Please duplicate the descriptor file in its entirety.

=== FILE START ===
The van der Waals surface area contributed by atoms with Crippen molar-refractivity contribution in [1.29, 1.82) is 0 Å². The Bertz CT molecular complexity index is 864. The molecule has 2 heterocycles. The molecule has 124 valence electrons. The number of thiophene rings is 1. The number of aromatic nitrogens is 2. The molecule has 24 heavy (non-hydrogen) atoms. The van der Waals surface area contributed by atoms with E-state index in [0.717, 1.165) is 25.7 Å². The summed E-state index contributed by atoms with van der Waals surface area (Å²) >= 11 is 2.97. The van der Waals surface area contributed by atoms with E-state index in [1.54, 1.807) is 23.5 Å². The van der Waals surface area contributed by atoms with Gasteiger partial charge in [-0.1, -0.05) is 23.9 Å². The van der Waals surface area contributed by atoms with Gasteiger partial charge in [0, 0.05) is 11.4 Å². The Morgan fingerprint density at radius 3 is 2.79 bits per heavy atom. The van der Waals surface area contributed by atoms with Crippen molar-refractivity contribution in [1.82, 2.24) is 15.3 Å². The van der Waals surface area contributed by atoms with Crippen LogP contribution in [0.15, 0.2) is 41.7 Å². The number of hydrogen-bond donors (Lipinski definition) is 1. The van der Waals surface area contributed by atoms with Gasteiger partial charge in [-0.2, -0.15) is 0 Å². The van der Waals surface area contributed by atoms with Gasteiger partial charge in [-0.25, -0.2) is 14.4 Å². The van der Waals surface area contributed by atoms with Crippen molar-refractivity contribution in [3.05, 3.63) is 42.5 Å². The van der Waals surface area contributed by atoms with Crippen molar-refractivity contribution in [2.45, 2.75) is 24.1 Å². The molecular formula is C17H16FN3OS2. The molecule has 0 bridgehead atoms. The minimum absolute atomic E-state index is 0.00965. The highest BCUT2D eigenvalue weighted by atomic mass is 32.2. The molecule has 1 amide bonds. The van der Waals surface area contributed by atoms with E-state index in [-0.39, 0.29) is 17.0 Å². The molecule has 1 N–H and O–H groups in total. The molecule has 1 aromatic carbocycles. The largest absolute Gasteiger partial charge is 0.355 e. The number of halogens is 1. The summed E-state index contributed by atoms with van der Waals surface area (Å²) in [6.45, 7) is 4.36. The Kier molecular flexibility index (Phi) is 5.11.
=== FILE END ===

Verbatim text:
The van der Waals surface area contributed by atoms with Crippen molar-refractivity contribution in [1.29, 1.82) is 0 Å². The Bertz CT molecular complexity index is 864. The molecule has 2 heterocycles. The molecule has 124 valence electrons. The number of thiophene rings is 1. The number of aromatic nitrogens is 2. The molecule has 24 heavy (non-hydrogen) atoms. The van der Waals surface area contributed by atoms with E-state index in [0.717, 1.165) is 25.7 Å². The summed E-state index contributed by atoms with van der Waals surface area (Å²) >= 11 is 2.97. The van der Waals surface area contributed by atoms with E-state index in [1.54, 1.807) is 23.5 Å². The van der Waals surface area contributed by atoms with Gasteiger partial charge in [-0.1, -0.05) is 23.9 Å². The van der Waals surface area contributed by atoms with Gasteiger partial charge in [0, 0.05) is 11.4 Å². The Morgan fingerprint density at radius 3 is 2.79 bits per heavy atom. The van der Waals surface area contributed by atoms with Crippen molar-refractivity contribution in [1.82, 2.24) is 15.3 Å². The van der Waals surface area contributed by atoms with Crippen LogP contribution in [0.15, 0.2) is 41.7 Å². The number of hydrogen-bond donors (Lipinski definition) is 1. The van der Waals surface area contributed by atoms with Gasteiger partial charge in [-0.2, -0.15) is 0 Å². The van der Waals surface area contributed by atoms with Gasteiger partial charge in [-0.25, -0.2) is 14.4 Å². The van der Waals surface area contributed by atoms with Crippen molar-refractivity contribution in [3.05, 3.63) is 42.5 Å². The van der Waals surface area contributed by atoms with Crippen molar-refractivity contribution in [2.45, 2.75) is 24.1 Å². The molecular formula is C17H16FN3OS2. The molecule has 0 bridgehead atoms. The minimum absolute atomic E-state index is 0.00965. The highest BCUT2D eigenvalue weighted by atomic mass is 32.2. The molecule has 1 amide bonds. The van der Waals surface area contributed by atoms with E-state index in [-0.39, 0.29) is 17.0 Å². The molecule has 1 N–H and O–H groups in total. The molecule has 1 aromatic carbocycles. The largest absolute Gasteiger partial charge is 0.355 e. The number of halogens is 1. The summed E-state index contributed by atoms with van der Waals surface area (Å²) in [6.45, 7) is 4.36. The Kier molecular flexibility index (Phi) is 5.11.